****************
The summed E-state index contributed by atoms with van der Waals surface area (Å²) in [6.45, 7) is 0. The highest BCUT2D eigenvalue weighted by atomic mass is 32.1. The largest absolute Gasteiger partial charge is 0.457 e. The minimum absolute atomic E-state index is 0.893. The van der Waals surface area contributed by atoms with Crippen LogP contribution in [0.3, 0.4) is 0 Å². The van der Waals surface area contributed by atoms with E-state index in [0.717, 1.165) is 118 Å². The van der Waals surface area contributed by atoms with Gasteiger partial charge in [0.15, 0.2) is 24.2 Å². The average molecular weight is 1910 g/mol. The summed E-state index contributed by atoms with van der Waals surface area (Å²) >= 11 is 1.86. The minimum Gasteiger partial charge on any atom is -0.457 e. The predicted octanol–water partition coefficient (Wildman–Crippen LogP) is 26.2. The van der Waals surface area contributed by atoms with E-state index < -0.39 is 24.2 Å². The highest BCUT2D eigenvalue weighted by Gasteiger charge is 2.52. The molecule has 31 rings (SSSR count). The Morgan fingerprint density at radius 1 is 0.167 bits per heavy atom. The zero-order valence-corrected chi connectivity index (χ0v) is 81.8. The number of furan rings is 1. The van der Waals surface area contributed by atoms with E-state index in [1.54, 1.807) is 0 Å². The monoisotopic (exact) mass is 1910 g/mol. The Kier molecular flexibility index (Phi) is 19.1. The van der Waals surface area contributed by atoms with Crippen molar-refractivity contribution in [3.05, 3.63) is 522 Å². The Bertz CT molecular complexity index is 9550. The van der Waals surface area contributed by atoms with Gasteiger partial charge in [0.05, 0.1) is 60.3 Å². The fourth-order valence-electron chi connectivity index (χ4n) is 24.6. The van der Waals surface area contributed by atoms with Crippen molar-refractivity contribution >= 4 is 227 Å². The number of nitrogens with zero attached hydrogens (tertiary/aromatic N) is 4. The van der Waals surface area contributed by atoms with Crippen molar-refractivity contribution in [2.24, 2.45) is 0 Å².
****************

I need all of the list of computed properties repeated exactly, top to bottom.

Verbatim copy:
The summed E-state index contributed by atoms with van der Waals surface area (Å²) in [6.45, 7) is 0. The highest BCUT2D eigenvalue weighted by atomic mass is 32.1. The largest absolute Gasteiger partial charge is 0.457 e. The minimum absolute atomic E-state index is 0.893. The van der Waals surface area contributed by atoms with Crippen LogP contribution in [0.3, 0.4) is 0 Å². The van der Waals surface area contributed by atoms with E-state index in [0.717, 1.165) is 118 Å². The van der Waals surface area contributed by atoms with Gasteiger partial charge in [0.15, 0.2) is 24.2 Å². The average molecular weight is 1910 g/mol. The summed E-state index contributed by atoms with van der Waals surface area (Å²) >= 11 is 1.86. The minimum Gasteiger partial charge on any atom is -0.457 e. The predicted octanol–water partition coefficient (Wildman–Crippen LogP) is 26.2. The van der Waals surface area contributed by atoms with E-state index < -0.39 is 24.2 Å². The highest BCUT2D eigenvalue weighted by Gasteiger charge is 2.52. The molecule has 31 rings (SSSR count). The Morgan fingerprint density at radius 1 is 0.167 bits per heavy atom. The zero-order valence-corrected chi connectivity index (χ0v) is 81.8. The number of furan rings is 1. The van der Waals surface area contributed by atoms with E-state index in [1.54, 1.807) is 0 Å². The monoisotopic (exact) mass is 1910 g/mol. The Kier molecular flexibility index (Phi) is 19.1. The van der Waals surface area contributed by atoms with Crippen molar-refractivity contribution in [3.05, 3.63) is 522 Å². The Bertz CT molecular complexity index is 9550. The van der Waals surface area contributed by atoms with Gasteiger partial charge in [0.05, 0.1) is 60.3 Å². The fourth-order valence-electron chi connectivity index (χ4n) is 24.6. The van der Waals surface area contributed by atoms with Crippen molar-refractivity contribution >= 4 is 227 Å². The number of nitrogens with zero attached hydrogens (tertiary/aromatic N) is 4. The van der Waals surface area contributed by atoms with Crippen molar-refractivity contribution in [2.24, 2.45) is 0 Å².